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Hepatitis A: who in NSW is most at risk of infection?

Kate Ward A C and Jeremy McAnulty B
+ Author Affiliations
- Author Affiliations

A NSW Public Health Officer Training Program, NSW Department of Health

B Communicable Diseases Branch, NSW Department of Health

C Corresponding author. Email:

NSW Public Health Bulletin 19(2) 32-35
Published: 28 February 2008


The incidence of hepatitis A in NSW has declined in recent years, but the relative importance of risk factors remains unclear. Methods: We analysed case data from the NSW Notifiable Diseases Database from 1991 to 2006. Results: Hepatitis A notification rates fell from 18.9 to 1.4 cases per 100 000 between 1991 and 2006. International travel to endemic areas was the likely exposure for 50 per cent of cases between 2002 and 2006. Rates were five times higher in travellers born in countries where hepatitis A is endemic compared with those born in Australia. Conclusion: Travellers born in endemic countries should be carefully assessed for vaccination before departure.

Hepatitis A causes considerable morbidity worldwide with an estimated annual total of 1.5 million clinical cases.1 Hepatitis A infection is primarily spread by the faecal oral route. In children, infection is usually asymptomatic but in adults it can cause fever, malaise, anorexia, nausea and/or abdominal discomfort followed by jaundice. Lifelong immunity develops following infection.2 Recent seroprevalance studies report declining rates of naturally acquired immunity in some countries where the disease is endemic, presumably due to significant improvements in sanitation.35

In NSW in the 1990s, several outbreaks of hepatitis A were reportedly associated with male-to-male sexual contact and illicit drug use, and in 1997 a large outbreak was associated with the consumption of raw oysters.6,7

A highly effective vaccine was introduced in the 1990s and is recommended for: all people travelling to moderate to high endemic areas; those with intellectual disabilities or chronic liver disease; and those whose occupation or lifestyle may increase their risk of acquiring the infection.8 It is likely that the introduction of a commercially available vaccine has contributed to the overall reduction of hepatitis A in NSW; however, other factors contributing to the decline remain unclear.

Uptake of immunisation among Australian travellers to areas where hepatitis A is endemic is reportedly low.9 Other research has reported travel to endemic areas from low risk countries as an important risk factor for acquiring hepatitis A infection.1013 Recent data from England and Wales indicates that a higher rate of hepatitis A is observed in South-Asian-born residents, with the majority of these cases acquiring their infection while travelling to areas where hepatitis A is endemic.14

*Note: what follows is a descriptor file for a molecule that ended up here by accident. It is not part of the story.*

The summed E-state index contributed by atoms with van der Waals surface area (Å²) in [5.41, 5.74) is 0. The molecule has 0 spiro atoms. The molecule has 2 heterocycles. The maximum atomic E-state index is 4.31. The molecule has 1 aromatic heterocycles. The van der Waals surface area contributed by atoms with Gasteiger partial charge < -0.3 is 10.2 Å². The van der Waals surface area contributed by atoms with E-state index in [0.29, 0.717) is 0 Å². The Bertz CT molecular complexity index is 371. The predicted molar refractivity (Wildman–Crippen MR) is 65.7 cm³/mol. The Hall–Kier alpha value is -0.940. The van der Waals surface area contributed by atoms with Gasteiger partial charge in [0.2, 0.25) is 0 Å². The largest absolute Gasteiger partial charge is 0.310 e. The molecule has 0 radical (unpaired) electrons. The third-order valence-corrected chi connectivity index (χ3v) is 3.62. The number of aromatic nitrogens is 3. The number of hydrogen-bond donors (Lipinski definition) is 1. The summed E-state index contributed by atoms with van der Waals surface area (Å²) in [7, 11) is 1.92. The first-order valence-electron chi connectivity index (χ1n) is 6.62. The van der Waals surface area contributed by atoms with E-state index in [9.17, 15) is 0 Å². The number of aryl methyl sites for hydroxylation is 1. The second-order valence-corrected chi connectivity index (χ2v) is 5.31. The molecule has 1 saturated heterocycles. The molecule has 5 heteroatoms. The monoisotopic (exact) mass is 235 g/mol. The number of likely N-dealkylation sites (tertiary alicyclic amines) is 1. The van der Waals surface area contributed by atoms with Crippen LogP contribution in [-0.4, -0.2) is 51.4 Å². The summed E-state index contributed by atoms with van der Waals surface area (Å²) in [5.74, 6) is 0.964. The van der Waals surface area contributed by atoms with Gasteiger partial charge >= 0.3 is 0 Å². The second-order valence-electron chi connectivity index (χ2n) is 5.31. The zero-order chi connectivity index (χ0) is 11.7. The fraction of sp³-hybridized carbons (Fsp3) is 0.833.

The aim of the present study was to investigate the changing incidence of hepatitis A in NSW from 1991 to 2006, and the relative importance of several risk factors from 2002 to 2006.


Under the NSW Public Health Act 1991, doctors, hospitals and laboratories must notify NSW Health of cases of viral hepatitis. Detection of anti-hepatitis A IgM, in the absence of recent vaccination, or the detection of hepatitis A virus by nucleic acid testing is required to confirm a diagnosis of hepatitis A. Since 1991, public health unit staff have investigated notified cases and recorded basic demographic and disease details onto the NSW Notifiable Diseases Database (NDD). In 2002, routine surveillance data collection was enhanced to include information on exposure to risk factors for acquiring the disease between two and seven weeks before the onset of symptoms (incubation period). These risk factors included: recreational drug use; male-to-male sexual contact; travel to endemic areas (by the case or a household member); contact with another possible or notified case; attendance at child care; contact with raw sewerage; and consumption of shellfish. The country where most time was spent was identified for those cases that reported a travel history during their incubation period. It was assumed for cases reporting travel to an endemic country for any length of time during their exposure period that hepatitis A was most likely acquired overseas. Countries were considered endemic on the basis of the World Health Organization classification as shown in Figure 1.15 Estimates for the NSW population born in Australia and in endemic countries were obtained using 2006 census data.

Figure 1.  Worldwide distribution of hepatitis A endemicity. 2003 Source: World Health Organization. Hepatitis A vaccine.


In NSW, hepatitis A notification rates fell from 18.9 cases per 100 000 in 1991 to 1.4 cases per 100 000 in 2006 (Figure 2). The age of cases was consistent over time with a mean of 29.9 years in 1991 and 30.9 years in 2006. The proportion of cases that were male decreased from 81 per cent in 1991 to 48 per cent in 2006.

Figure 2.  Hepatitis A notification rates from 1991 to 2006 in NSW. Source: NSW Notifiable Diseases Database, NSW Health.

From 2002 to 2006, 586 cases were notified to NSW Health. For only 8 per cent of these cases was the field identifying whether the person was an Aboriginal or Torres Strait Islander person completed; of these 2 per cent were Aboriginal or Torres Strait Islander people. Information on vaccination status was complete for 49 per cent of cases. Of the cases where vaccination status was documented, 94 per cent were unvaccinated.

Information on risk factors was available for 78 per cent (n = 458) of cases. Of these, the most commonly reported risk factor was international travel to endemic areas (Table 1) and all other risk factors were less commonly reported.